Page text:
“The mask of ‘invasion of privacy’ is un-original and banal. The result of any such lawsuit would be that it would not survive motions to dismiss and/or motions for summary judgment.
“Furthermore, such action would be an abuse of process if filed and served, be malicious prosecution as without probable cause and with malice, and probably be a violation of the Civil Rights Act as a conspiracy to abuse governmental power to violate the civil rights of WBC members; and any such vain attempts will be met with vigorous defenses and affirmative suits wherein all attorneys’ fees and expenses would be recovered with interest and with enhancements.”
Phelp knows the law and is confident he can win in court again.
“The government in Kansas has been down this road with us, trying to use government power to stop our preaching, the result of which they have paid hundreds of thousands of taxpayers’ dollars in awards of our attorneys’ fees. As a memorial, I keep copies of the checks in the $100,000s of thousands hanging on my wall.
“It is not lawful for any lawyer to pretend to sue us in court and thereby abuse government power to try and get the government to side with them and declare that their religious view called ‘American patriotism,’ ‘God bless America’ and ‘God loves everyone’ as the official religion of this country.
“These soldiers' funerals have become public platforms where various groups (veterans, military personnel, media, politicians, community members, etc.) conduct political patriotic pep rallies declaring their religious views on how God is dealing with America.”
He’s studied the law books and says the law is on his side.
“They became public platforms because the family vigorously pursued that avenue to make them public platforms--and thereby make the dead soldier and their family public figures; they literally thrust themselves and their dead relative into that spotlight and cannot complain when they don’t like the spin Gospel preachers put on the events.
“WBC members have an absolute right to unfettered access to that same platform to publish a counter religious view.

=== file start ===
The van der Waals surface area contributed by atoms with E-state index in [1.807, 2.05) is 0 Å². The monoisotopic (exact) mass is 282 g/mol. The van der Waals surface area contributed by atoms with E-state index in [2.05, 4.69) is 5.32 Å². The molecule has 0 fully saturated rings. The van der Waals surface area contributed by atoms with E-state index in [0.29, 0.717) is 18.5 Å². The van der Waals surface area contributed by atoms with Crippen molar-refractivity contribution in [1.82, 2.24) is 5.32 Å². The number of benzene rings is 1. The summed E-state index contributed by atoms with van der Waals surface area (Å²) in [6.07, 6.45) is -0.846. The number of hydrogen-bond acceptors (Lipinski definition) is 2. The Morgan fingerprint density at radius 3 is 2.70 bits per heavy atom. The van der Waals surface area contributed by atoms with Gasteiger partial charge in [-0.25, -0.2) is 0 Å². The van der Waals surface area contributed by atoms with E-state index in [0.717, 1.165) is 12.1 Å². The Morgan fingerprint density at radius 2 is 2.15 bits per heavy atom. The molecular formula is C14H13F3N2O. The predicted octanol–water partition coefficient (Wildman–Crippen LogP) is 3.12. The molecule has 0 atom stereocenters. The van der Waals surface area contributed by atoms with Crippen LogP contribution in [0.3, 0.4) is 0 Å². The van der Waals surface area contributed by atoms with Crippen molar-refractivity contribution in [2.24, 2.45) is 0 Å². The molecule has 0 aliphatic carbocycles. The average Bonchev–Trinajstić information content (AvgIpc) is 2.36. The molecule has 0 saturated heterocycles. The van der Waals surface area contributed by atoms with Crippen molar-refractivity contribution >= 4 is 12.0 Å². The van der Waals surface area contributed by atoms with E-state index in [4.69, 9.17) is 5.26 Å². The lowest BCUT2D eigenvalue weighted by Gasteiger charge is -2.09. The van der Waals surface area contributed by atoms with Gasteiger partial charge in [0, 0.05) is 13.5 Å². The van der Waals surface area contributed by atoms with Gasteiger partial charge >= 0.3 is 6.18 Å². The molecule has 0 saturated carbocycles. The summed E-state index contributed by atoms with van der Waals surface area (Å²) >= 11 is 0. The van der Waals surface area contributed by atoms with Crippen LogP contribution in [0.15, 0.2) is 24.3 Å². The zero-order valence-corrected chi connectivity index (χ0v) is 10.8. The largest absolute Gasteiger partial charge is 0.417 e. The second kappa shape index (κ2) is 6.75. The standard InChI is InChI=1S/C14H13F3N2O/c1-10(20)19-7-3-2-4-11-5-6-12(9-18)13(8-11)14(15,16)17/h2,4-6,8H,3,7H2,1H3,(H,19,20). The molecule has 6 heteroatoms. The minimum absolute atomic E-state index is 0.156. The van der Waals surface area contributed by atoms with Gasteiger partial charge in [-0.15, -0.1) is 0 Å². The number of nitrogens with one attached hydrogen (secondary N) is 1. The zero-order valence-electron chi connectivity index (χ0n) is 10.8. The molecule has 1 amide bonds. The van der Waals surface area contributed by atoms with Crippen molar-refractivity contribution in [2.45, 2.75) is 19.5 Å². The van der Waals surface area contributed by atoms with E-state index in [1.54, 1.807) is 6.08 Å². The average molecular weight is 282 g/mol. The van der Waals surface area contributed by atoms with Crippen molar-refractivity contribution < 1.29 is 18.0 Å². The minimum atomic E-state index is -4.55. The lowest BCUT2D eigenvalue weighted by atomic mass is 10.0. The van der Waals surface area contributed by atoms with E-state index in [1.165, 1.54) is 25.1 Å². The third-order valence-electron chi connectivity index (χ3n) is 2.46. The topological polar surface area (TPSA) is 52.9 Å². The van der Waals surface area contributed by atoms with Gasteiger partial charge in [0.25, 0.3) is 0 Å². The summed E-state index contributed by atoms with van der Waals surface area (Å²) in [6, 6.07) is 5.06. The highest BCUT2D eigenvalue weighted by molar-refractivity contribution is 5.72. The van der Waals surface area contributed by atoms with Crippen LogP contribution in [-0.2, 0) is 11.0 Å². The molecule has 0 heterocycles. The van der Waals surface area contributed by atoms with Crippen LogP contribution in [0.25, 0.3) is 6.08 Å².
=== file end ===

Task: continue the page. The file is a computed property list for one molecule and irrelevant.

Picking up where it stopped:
“The law is well-established that the First Amendment prohibits government preferring one religion over another, and mandates the government always be neutral on matters of religion,” he continued.
He’ll take his case to the Supreme Court if necessary.
“The United States Supreme Court reiterated the following long-settled legal principles: Government cannot take action which aids one religion, aids all religions, or prefers one religion over another. In the relationship between man and religion, the government is firmly committed to a position of neutrality. The clearest command of the Establishment Clause is that one religious denomination cannot be officially preferred over another. The establishment clause prohibits the favoring or disfavoring of one religion over others.”
In other words, even the kookiest religion is protected under the Constitution, even if its members act in bad taste.
“In any event,” Phelps promises, “the Westboro Baptist Church is not going to stop preaching this message—America is Doomed—in a timely, topical manner, and the ultimate outcome would be that the Westboro Baptist Church would triumph wonderfully.
“In the meantime, the efforts these fools engage in to attempt to stop our preaching has had one primary result, to wit: the message has gained much wider publication than we would have ever imagined. So, in essence they are doing a great service, albeit they receive no credit because they do so unwittingly and they intend it for evil.”
“Have a nice day,” Phelps concluded.
Church members on Monday demonstrated at the funeral of Army Cpl. Adam J. Fargo in Culpepper, Va.
On Tuesday, they picketed at the funeral of Army Staff Sgt. Michael A. Dickenson II in Fayetteville, N.C.
The group also headed for Arlington National Cemetery, where Army Staff Sgt. Robert J. Chiomento was laid to rest yesterday.